There's not a warship for miles, a small pirate skiff is speeding toward you and there's no way the creaking tub you're on can outrun the bandits. How long do you wait before you shoot?

It's just one of many possible dilemmas facing an increasing number of private security companies who offer armed escorts — known in the industry as "shipriders" — from Somali pirates.

The few companies that have begun offering armed escorts say their services have become increasingly popular since the April hijacking of the American-flagged Maersk Alabama, particularly among U.S. shipowners. One company — Hart Security UK — has reported a fourfold increase in escorted trips since it began offering them in October.

But legal problems abound for ships that carry guns.

The first hurdle is making sure the countries where ships embark and disembark the weapons will allow them to do so — a legal nightmare in corrupt Middle Eastern ports with terrorism problems.

Then there's the issue of which law applies onboard the ship if a weapon is discharged: the shooter's nationality, the law of the country whose flag the ship is flying, or the territorial waters of the country the ship is in.

In at least one case, a private security consultant said, an armed team had rented weapons from the Djibouti government then was forced to drop them over the side of the ship to avoid illegally importing them into the country where they were due to disembark. The consultant asked for anonymity because he did not wish to compromise his business.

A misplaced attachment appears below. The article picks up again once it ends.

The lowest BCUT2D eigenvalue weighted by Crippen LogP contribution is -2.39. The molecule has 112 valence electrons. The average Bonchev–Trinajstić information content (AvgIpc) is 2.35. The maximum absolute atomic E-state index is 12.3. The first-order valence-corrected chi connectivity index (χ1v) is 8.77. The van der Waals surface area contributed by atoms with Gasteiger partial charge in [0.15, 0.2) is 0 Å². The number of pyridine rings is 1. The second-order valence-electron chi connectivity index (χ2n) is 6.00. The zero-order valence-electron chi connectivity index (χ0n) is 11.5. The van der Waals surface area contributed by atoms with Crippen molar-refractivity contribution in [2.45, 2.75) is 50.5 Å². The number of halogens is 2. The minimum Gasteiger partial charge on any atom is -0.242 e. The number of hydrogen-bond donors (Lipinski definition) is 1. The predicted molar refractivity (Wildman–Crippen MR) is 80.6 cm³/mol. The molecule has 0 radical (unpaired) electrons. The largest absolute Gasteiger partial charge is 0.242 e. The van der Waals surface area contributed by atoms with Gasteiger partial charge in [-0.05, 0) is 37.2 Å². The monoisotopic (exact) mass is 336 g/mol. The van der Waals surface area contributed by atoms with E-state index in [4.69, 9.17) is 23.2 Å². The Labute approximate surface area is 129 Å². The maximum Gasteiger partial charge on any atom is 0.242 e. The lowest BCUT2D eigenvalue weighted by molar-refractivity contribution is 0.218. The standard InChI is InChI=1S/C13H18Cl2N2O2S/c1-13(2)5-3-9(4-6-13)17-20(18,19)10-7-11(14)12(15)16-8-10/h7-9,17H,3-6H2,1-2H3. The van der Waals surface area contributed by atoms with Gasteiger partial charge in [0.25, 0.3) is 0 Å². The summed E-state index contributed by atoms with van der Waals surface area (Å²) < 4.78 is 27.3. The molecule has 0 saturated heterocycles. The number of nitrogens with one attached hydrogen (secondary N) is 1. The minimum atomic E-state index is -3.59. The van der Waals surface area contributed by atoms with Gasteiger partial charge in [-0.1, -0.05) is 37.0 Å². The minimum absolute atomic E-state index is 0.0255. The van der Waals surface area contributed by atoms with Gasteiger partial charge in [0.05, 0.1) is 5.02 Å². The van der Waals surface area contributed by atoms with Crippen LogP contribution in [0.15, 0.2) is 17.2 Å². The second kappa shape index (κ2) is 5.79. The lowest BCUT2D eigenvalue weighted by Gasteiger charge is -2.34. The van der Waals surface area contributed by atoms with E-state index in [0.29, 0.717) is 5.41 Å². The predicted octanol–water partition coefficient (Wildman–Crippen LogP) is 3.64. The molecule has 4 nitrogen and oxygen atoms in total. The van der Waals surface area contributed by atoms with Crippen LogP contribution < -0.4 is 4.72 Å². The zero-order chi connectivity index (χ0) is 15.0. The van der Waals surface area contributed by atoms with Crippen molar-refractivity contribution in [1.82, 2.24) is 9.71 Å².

Kenneth C. Randall, the Dean of the University of Alabama School of Law and an expert in international piracy law, said there were complex issues for companies providing legally armed private guards.

"Commercial vessels have the right of innocent passage through most coastal waters. Some nations might say once you're armed, you're no longer innocent," he said.

Many questions have yet to be tested in court: should ships wait for the pirates to fire before returning fire? Is it still self-defense if the pirates are not firing at the shooter, instead aiming at the captain's bridge? What happens if the pirates are attacking from a "mother ship" — a vessel that has already been pirated — and there are civilians onboard being used as human shields?

That's the nightmare scenario the Indian navy faced last November. Pirates hijacked a Thai fishing trawler then apparently fired on an Indian warship. The Indians returned fire, turning the Ekawat Nava 5 into a massive fireball and killing 14 of the 15 crew as well as the pirates. The surviving sailor spent six days adrift in the shark-infested ocean before another ship picked him up.

There is no public registry of all the different companies providing armed guards to ships. Some, like Lotus in Yemen, did not return calls seeking comment.

But other companies interviewed in Britain and America said interest in the newly emerging market has been stoked by the recent series of high-profile hijackings, although only a small proportion of ship owners have inquired about having armed guards onboard so far.

U.S. private security company Templar Titan is providing shipriders and has been doing around 15 escorts per month through the Gulf of Aden a month since it began the service four months ago; the teams are armed on between half and three-quarters of the passages.

Lew Knopp, who heads the company, said the maritime division of his firm has increased from 3 people to 30 within the last year.